The Puget Sound region is at a historic crossroads. What stands before us is an opportunity that comes once in a generation and the choice...

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The Puget Sound region is at a historic crossroads. What stands before us is an opportunity that comes once in a generation and the choice is clear: We can invest in much-needed and long-overdue transportation improvements that will protect and enhance our quality of life for decades to come, or we can pass a worse problem on to our children.

This November, voters have a chance to adopt a comprehensive, balanced transportation plan, one that includes the entire region and integrates road and bridge improvements with transit investments. Five years in the making, the roads-and-transit plan is designed to provide more choices and reduce congestion in King, Pierce and Snohomish counties.

While some may waffle and opine for more debate and studies, we ask: to what end? We’ve been waiting for the perfect plan for 40 years. It is past time to move forward; we’ve been waiting far too long.

The last time we were at a tipping point like this, we heard the same arguments about cost, the effectiveness of transit, and that if we rejected this plan another and more perfect plan would re-emerge quickly. It never did. Now, 40 years later, here we are again.

In 1968, an earlier generation missed the opportunity to transform for the better the face of how this region would look today, despite the fact that the federal government was going to pay the lion’s share. We know from experience that these projects will only get more expensive the longer we wait. Each year of delay will add hundreds of millions of dollars to the cost of this plan.

Business, labor and environmental leaders from throughout the region sat down at the table with elected officials and transportation experts to develop a comprehensive roads-and-transit plan. After much refinement, we are ready to address crumbling, unsafe bridges like the Highway 520 floating bridge or the South Park Bridge, improve the worst choke points and congested corridors on our highways, expand bike lanes and pedestrian paths and complete the HOV system.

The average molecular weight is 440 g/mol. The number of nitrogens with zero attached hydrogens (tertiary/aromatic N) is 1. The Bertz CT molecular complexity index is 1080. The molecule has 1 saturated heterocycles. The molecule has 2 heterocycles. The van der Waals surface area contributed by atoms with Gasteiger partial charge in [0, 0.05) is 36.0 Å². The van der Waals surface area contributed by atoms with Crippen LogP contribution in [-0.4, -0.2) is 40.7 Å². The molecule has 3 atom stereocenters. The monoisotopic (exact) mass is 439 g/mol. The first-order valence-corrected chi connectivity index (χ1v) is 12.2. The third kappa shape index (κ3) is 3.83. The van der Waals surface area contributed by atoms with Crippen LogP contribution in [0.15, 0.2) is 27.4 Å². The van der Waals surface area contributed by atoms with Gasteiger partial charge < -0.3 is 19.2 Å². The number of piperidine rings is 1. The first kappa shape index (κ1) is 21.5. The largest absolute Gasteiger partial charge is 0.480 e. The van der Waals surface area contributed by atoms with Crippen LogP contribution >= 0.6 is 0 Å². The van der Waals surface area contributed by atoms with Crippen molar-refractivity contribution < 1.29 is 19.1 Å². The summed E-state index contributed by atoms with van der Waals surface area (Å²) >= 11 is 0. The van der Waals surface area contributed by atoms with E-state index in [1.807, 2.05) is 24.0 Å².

The roads-and-transit plan is a balanced, bipartisan plan that has brought together leaders from Snohomish, Pierce and King counties. It is not just about moving freight and keeping jobs here in Washington — though it will do both; it is about moving people.

At the core of the plan is a regional commitment to a 50-mile light-rail extension connecting major urban centers: Tacoma in the south, Lynnwood in the north and east to downtown Bellevue and the Overlake area in Redmond. The roads-and-transit measure also builds 12,000 new park-and-ride slots, adds express regional bus service and makes the largest investment in bike lanes and pedestrian paths in our region’s history.

The roads-and-transit plan will shape the way our region absorbs the projected 1 million more people we can expect here in the next 20 years. By building an integrated mass-transit system, we can shift land-use patterns around light-rail and bus-rapid-transit stations and create mixed-use,walkable, green communities throughout the region — just like those that are being developed today along the initial light-rail segment.

In order to preserve our precious open spaces, farmland and the environment, we must continue our commitment to concentrate jobs and housing in urbanized areas by building and maintaining roads, bridges and transit in urban areas.

The roads-and-transit plan ensures we are prepared to handle this growth and remain an international trade leader. The plan completes the missing link on Highway 509 from Sea-Tac Airport to Interstate 5 and extends Highway 167 from Puyallup to the Port of Tacoma in Pierce County. These are long-planned projects that will help keep freight moving in our region — and foster family-wage jobs. Without these projects, our economy will be slowly choked in congestion; jobs and employers will move elsewhere.

Some may argue about the importance of maintaining our competitive balance. There are a few things that no one can argue: Each year we delay, we fall further behind, traffic gets worse and the costs of getting started skyrocket.

While we missed our shot at having the federal government pick up the tab 40 years ago, today we still have the opportunity to acquire substantial federal funding — if we get building and stop talking. Sound Transit’s strong track record and AAA bond rating make it an exemplary candidate for federal funding for light-rail construction.

One thing is for certain, the status quo cannot go on. Voters will have a choice on Election Day and that choice will shape the face of our region over the next 40 years.

Daniel J. Evans, is Washington state’s former governor and U.S. senator. Judith Runstad is an environmental and land-use attorney at Foster Pepper and former chairwoman of the Greater Seattle Chamber of Commerce.